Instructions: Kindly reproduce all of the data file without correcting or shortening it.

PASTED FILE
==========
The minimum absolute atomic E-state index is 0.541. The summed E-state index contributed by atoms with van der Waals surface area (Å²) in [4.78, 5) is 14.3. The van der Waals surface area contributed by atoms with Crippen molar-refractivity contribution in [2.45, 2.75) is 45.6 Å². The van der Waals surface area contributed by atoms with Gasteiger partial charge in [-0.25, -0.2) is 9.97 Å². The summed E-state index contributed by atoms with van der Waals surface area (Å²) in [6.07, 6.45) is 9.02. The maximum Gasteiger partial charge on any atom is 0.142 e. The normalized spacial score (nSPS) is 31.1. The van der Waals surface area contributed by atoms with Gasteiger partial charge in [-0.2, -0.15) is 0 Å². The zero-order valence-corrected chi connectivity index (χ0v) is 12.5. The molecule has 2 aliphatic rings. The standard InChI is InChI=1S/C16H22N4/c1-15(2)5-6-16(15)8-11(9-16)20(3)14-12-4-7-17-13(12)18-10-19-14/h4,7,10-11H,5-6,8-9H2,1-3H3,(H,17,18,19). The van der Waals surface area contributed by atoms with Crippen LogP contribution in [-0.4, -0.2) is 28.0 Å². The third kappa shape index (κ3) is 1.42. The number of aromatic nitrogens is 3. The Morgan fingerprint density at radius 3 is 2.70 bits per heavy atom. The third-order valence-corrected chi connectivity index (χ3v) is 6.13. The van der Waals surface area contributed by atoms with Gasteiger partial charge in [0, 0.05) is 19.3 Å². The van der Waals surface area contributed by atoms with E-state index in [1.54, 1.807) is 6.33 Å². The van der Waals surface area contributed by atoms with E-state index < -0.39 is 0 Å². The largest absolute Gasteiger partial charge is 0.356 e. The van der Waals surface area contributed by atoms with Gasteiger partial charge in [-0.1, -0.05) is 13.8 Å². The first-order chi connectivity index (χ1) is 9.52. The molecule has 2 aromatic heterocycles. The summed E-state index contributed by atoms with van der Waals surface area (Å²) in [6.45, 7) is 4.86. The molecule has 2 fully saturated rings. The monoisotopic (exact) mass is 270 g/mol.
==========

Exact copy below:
The minimum absolute atomic E-state index is 0.541. The summed E-state index contributed by atoms with van der Waals surface area (Å²) in [4.78, 5) is 14.3. The van der Waals surface area contributed by atoms with Crippen molar-refractivity contribution in [2.45, 2.75) is 45.6 Å². The van der Waals surface area contributed by atoms with Gasteiger partial charge in [-0.25, -0.2) is 9.97 Å². The summed E-state index contributed by atoms with van der Waals surface area (Å²) in [6.07, 6.45) is 9.02. The maximum Gasteiger partial charge on any atom is 0.142 e. The normalized spacial score (nSPS) is 31.1. The van der Waals surface area contributed by atoms with Gasteiger partial charge in [-0.2, -0.15) is 0 Å². The zero-order valence-corrected chi connectivity index (χ0v) is 12.5. The molecule has 2 aliphatic rings. The standard InChI is InChI=1S/C16H22N4/c1-15(2)5-6-16(15)8-11(9-16)20(3)14-12-4-7-17-13(12)18-10-19-14/h4,7,10-11H,5-6,8-9H2,1-3H3,(H,17,18,19). The van der Waals surface area contributed by atoms with Crippen LogP contribution in [-0.4, -0.2) is 28.0 Å². The third kappa shape index (κ3) is 1.42. The number of aromatic nitrogens is 3. The Morgan fingerprint density at radius 3 is 2.70 bits per heavy atom. The third-order valence-corrected chi connectivity index (χ3v) is 6.13. The van der Waals surface area contributed by atoms with Gasteiger partial charge in [0, 0.05) is 19.3 Å². The van der Waals surface area contributed by atoms with E-state index in [1.54, 1.807) is 6.33 Å². The van der Waals surface area contributed by atoms with E-state index < -0.39 is 0 Å². The largest absolute Gasteiger partial charge is 0.356 e. The van der Waals surface area contributed by atoms with Gasteiger partial charge in [-0.1, -0.05) is 13.8 Å². The first-order chi connectivity index (χ1) is 9.52. The molecule has 2 aromatic heterocycles. The summed E-state index contributed by atoms with van der Waals surface area (Å²) in [6.45, 7) is 4.86. The molecule has 2 fully saturated rings. The monoisotopic (exact) mass is 270 g/mol.